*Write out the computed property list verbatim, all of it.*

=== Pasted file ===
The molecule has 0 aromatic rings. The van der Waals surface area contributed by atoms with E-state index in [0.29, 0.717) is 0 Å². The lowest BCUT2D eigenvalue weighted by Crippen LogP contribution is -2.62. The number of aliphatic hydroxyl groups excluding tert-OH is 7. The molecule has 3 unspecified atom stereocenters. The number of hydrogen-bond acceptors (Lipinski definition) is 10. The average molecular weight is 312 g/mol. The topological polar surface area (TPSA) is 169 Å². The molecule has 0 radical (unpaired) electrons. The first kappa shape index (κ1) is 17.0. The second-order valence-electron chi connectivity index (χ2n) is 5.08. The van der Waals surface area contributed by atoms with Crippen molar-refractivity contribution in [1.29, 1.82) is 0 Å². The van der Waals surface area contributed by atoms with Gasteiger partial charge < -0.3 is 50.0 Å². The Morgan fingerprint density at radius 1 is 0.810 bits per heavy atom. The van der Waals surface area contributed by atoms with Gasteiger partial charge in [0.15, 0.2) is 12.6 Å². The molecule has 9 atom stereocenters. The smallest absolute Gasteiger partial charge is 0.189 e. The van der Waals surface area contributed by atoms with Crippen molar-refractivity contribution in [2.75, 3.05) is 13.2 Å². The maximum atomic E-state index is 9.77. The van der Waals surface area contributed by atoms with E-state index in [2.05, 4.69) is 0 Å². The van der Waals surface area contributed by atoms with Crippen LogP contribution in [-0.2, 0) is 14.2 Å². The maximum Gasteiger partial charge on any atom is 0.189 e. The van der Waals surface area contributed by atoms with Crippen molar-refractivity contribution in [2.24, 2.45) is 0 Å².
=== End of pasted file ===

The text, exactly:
The molecule has 0 aromatic rings. The van der Waals surface area contributed by atoms with E-state index in [0.29, 0.717) is 0 Å². The lowest BCUT2D eigenvalue weighted by Crippen LogP contribution is -2.62. The number of aliphatic hydroxyl groups excluding tert-OH is 7. The molecule has 3 unspecified atom stereocenters. The number of hydrogen-bond acceptors (Lipinski definition) is 10. The average molecular weight is 312 g/mol. The topological polar surface area (TPSA) is 169 Å². The molecule has 0 radical (unpaired) electrons. The first kappa shape index (κ1) is 17.0. The second-order valence-electron chi connectivity index (χ2n) is 5.08. The van der Waals surface area contributed by atoms with Crippen molar-refractivity contribution in [1.29, 1.82) is 0 Å². The van der Waals surface area contributed by atoms with Gasteiger partial charge < -0.3 is 50.0 Å². The Morgan fingerprint density at radius 1 is 0.810 bits per heavy atom. The van der Waals surface area contributed by atoms with Gasteiger partial charge in [0.15, 0.2) is 12.6 Å². The molecule has 9 atom stereocenters. The smallest absolute Gasteiger partial charge is 0.189 e. The van der Waals surface area contributed by atoms with Crippen molar-refractivity contribution in [2.75, 3.05) is 13.2 Å². The maximum atomic E-state index is 9.77. The van der Waals surface area contributed by atoms with E-state index in [2.05, 4.69) is 0 Å². The van der Waals surface area contributed by atoms with Crippen LogP contribution in [-0.2, 0) is 14.2 Å². The maximum Gasteiger partial charge on any atom is 0.189 e. The van der Waals surface area contributed by atoms with Crippen molar-refractivity contribution in [2.24, 2.45) is 0 Å².